Article Date: 3/1/2007

Contact Lens Practice Pearls

Contact Lens Practice Pearls

Fitting Multifocals on a Monovision Patient

QUINN, THOMAS G. OD, MS, FAAO

As multifocal contact lenses continue to improve, the question arises, Should a monovision patient be refit with multifocal contact lenses or simply be left alone?

Delighted or Determined?

Many practitioners would advocate keeping a happy monovision patient in monovision. How can you ascertain whether a patient is truly pleased with monovision or is simply putting up with it for fear they would otherwise have to give up contact lens wear?

Three questions can provide insight into a patient's level of satisfaction.

Question 1: Do you have problems with night vision?

Perhaps the most common complaint expressed by monovision patients is difficulty seeing at night, which results from halos induced by distance blur in the eye corrected for near vision. This phenomenon tends to become more problematic as presbyopia advances and more plus is needed in the near eye.

Refitting symptomatic patients with a multifocal lens on the near eye allows them to maintain clear near vision while improving distance vision.

More advanced presbyopes often perform best with a multifocal lens when you bias the add power low but overplus distance power by 0.25D to 0.50D. This approach tends to reduce complaints of ghosting when viewing near print.

Although this modification may reduce distance vision somewhat in this eye, it will still be a significant improvement over the 20/200 acuity that's often present in the monovision near-corrected eye.

Question 2: Do you have problems with intermediate vision?

Many early presbyopes perform well with monovision because the low effective add power allows for a wide range of focus, providing adequate vision at most distances. As presbyopia advances and patients need additional plus to maintain good near vision, an associated reduction in near focus range evolves, resulting in blur at the intermediate range.

When exploring visual performance at the intermediate distance, ask patients about viewing detail on the grocery store shelf, the speedometer and, of course, the computer. If patients complain about vision with any of these, recommend switching to a multifocal.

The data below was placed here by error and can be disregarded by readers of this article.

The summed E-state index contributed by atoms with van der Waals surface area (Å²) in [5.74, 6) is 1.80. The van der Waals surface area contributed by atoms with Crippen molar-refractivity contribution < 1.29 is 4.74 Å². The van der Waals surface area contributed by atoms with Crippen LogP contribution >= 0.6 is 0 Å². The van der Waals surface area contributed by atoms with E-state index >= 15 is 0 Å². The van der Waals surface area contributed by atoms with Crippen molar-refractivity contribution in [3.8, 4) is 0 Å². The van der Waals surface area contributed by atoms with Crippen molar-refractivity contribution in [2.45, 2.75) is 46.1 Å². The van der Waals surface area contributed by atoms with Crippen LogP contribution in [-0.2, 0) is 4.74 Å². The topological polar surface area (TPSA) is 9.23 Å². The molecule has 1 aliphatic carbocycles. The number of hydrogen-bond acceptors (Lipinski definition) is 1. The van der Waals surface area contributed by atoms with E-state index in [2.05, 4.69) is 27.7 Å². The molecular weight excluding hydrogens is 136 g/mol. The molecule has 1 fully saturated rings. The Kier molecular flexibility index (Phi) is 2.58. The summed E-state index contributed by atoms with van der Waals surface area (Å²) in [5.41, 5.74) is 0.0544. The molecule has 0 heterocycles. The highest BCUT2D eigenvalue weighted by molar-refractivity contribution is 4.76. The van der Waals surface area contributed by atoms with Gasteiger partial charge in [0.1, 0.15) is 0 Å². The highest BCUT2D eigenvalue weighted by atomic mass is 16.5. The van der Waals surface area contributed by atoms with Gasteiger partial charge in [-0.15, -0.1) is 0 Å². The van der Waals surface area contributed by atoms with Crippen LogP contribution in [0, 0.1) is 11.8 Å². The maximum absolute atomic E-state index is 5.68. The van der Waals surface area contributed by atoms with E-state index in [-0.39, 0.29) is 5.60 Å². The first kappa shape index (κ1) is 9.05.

Question 3: Do you have problems with depth perception?

This area can be a little tricky to get a handle on. Rather than literally asking about depth perception, ask the patient if he has difficulty turning corners or pulling into parking spaces. I often have symptomatic patients tell me they bump the front end of their car when pulling into the garage.

Enhanced binocularity at distance will help performance. Recommend a multifocal lens to solve this problem.

Proceed with a Monovision Bias

When refitting symptomatic monovision patients with multifocal lenses, I've found it helpful to keep some monovision bias in the system. Striving for full and equal binocular vision in these patients often results in complaints of shadow images and blur.

Remember that most of these patients have adapted fairly well to monovision and have only developed problems as their presbyopia has progressed. Therefore, these patients generally tolerate some imbalance between the eyes when wearing multifocal lenses.

Biasing the dominant eye for distance and the non-dominant eye for near will cure the ills induced by monovision while providing satisfactory crispness of vision to keep patients happy.

Dr. Quinn is in group practice in Athens, Ohio, is a diplomate of the Cornea and Contact Lens Section of the American Academy of Optometry and advisor to the GP Lens Institute.



Contact Lens Spectrum, Issue: March 2007